Article Highlight | 7-Jun-2023

Don't follow the leader

Researchers at the University of Tsukuba develop a model of collective behavior that can explain the properties of critical systems across multiple scales, which may occur in many biological situations, such as bird flocking or human brain activity

University of Tsukuba

Tsukuba, Japan—Researchers from the Faculty of Engineering, Information, and Systems at the University of Tsukuba used a computer simulation of flocking birds to monitor the flow of information between individuals. They showed that group coordination depends on both the micro- and macro-scale critical dynamics. This work can help provide a framework for better understanding collective behavior without a centralized authority.

Criticality is a feature of some systems that undergo a phase transition, such as ice melting into water. At exactly the critical temperature of zero degrees centigrade, the mixture resembles neither ice nor water, but instead, contains clusters of all different sizes. This is called "scale-free" behavior and is a hallmark of criticality. Critical phenomena are also common in living systems. When at or near the critical state, information can be transferred efficiently. However, the connections between activities at different scales, and the functional role of group criticality, remain unclear.

Now, researchers at the University of Tsukuba have developed a new computer model of flocking birds. Even though each bird only follows simple rules about remaining close to its neighbors while not colliding, the result is complex flocking behavior. The researchers show that criticality in collective behavior occurs on at least two levels—from the micro- to macro-levels—which they call "nested criticality." On the micro-scale, each individual bird may use random jaunts of varying lengths, called a Lévy walk, as an optimal search strategy. Zooming out, the macro-scale correlations between clusters of birds with matching directions and speeds can also take on a scale-free character. This means there will be many small clusters, fewer medium clusters, and only a few big clusters. "Our work highlights the importance for researchers to recognize the role of criticality within a diverse range of situations in order to properly understand them," says first author Professor Takayuki Niizato.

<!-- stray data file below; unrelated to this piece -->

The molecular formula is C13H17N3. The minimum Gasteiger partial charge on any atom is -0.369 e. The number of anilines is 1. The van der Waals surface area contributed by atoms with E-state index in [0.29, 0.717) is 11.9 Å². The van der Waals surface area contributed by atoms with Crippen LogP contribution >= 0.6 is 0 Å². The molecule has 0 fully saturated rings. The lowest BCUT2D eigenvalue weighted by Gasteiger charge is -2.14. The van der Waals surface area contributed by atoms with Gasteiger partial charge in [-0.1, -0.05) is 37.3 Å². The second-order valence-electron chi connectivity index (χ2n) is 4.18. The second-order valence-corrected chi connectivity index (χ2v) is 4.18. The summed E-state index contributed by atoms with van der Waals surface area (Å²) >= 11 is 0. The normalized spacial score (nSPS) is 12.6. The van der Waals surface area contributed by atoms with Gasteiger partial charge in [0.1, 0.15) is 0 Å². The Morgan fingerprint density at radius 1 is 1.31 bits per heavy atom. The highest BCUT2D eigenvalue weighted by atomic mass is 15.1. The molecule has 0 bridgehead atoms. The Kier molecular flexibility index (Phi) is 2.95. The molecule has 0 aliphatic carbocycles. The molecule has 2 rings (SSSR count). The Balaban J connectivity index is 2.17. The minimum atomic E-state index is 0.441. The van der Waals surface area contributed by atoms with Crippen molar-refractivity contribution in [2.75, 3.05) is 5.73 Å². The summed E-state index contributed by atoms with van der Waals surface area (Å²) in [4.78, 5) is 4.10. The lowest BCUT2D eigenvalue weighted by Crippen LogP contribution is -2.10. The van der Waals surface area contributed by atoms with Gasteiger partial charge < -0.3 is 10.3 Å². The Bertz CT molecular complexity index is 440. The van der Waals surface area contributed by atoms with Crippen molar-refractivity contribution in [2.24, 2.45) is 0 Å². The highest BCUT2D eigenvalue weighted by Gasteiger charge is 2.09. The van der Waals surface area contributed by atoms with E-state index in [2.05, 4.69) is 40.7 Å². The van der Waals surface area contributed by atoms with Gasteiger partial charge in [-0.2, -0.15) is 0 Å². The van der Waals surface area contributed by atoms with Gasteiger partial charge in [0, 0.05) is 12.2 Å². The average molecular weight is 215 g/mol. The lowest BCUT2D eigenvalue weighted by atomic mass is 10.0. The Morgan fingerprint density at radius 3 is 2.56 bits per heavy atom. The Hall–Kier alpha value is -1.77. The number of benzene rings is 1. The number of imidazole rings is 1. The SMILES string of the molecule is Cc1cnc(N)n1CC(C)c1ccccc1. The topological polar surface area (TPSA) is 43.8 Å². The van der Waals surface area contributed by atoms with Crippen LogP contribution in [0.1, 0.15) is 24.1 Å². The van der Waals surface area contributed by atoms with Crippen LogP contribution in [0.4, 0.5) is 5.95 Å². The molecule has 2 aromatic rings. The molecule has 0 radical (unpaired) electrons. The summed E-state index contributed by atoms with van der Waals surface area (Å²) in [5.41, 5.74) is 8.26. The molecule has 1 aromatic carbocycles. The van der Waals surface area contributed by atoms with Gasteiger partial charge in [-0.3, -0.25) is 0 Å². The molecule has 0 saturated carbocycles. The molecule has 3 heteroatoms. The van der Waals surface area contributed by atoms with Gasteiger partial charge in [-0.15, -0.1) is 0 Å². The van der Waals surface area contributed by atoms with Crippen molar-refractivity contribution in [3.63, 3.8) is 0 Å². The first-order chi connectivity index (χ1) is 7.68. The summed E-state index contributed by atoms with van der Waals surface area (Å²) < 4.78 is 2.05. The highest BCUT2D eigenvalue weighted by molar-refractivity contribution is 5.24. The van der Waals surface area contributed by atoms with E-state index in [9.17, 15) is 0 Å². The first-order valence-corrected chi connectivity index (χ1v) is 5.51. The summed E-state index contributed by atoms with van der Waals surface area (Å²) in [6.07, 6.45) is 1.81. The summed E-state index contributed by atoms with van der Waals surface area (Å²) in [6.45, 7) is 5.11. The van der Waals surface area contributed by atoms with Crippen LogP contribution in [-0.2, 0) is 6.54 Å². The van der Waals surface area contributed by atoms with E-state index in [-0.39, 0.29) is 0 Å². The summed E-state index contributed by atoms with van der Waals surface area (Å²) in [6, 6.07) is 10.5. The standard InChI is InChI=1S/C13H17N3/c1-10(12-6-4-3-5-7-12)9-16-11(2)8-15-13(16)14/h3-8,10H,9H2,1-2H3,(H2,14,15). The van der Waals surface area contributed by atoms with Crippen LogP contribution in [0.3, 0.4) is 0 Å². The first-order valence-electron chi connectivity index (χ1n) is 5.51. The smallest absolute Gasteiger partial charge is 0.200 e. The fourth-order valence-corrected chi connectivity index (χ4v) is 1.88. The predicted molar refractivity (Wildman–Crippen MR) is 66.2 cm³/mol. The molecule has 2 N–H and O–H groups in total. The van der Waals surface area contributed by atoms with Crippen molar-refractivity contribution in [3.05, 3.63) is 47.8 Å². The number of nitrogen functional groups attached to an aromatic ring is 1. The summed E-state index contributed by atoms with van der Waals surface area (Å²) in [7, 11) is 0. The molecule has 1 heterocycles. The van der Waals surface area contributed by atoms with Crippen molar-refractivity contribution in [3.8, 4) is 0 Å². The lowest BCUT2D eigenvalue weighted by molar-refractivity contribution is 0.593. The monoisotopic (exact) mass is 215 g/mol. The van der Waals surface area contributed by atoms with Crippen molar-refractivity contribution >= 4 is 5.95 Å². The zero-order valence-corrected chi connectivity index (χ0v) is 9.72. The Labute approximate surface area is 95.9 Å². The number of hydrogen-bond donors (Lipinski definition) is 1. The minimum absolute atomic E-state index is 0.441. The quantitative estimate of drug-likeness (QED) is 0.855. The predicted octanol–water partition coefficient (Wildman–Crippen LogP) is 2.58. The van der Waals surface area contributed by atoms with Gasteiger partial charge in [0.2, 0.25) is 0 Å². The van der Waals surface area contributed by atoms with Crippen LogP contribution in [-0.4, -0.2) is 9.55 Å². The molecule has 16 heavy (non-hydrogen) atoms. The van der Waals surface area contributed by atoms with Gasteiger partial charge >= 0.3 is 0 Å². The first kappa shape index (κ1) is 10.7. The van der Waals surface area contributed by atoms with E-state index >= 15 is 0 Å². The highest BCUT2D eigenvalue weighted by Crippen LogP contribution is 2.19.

The team used a method that allowed the information flow between two subsystems to be separated into the amount going in each direction, as well as quantifying how much of the information was redundant. The researchers showed that information was moving in both directions between two scale-free subgroups.

This is important because the group turning of a flock of birds has been one of the most debated topics within the field of collective behavior. "Contrary to appearances, the flock does not have a leader-follower information structure. Instead, group coordination is an emergent property of the dynamics," says Professor Niizato.

The findings of this research can be applied to many different biological situations, in which information needs to be rapidly spread without a coordinating executive, as with signals between brain regions.

Support for data collection was provided by the Grants-in-Aid for Scientific Research from the Japan Society of the Promotion of Science (21H05302 to T.N.). The funders had no role in study design, data collection and analysis, decision to publish, or preparation of the manuscript.

Original Paper

The article "Functional duality in group criticality via ambiguous interactions" was published in PLOS Computational Biology at DOI:10.1371/journal.pcbi.1010869


Assistant Professor NIIZATO Takayuki
Faculty of Engineering, Information and Systems, University of Tsukuba

Related Link

Faculty of Engineering, Information and Systems (in Japanese)

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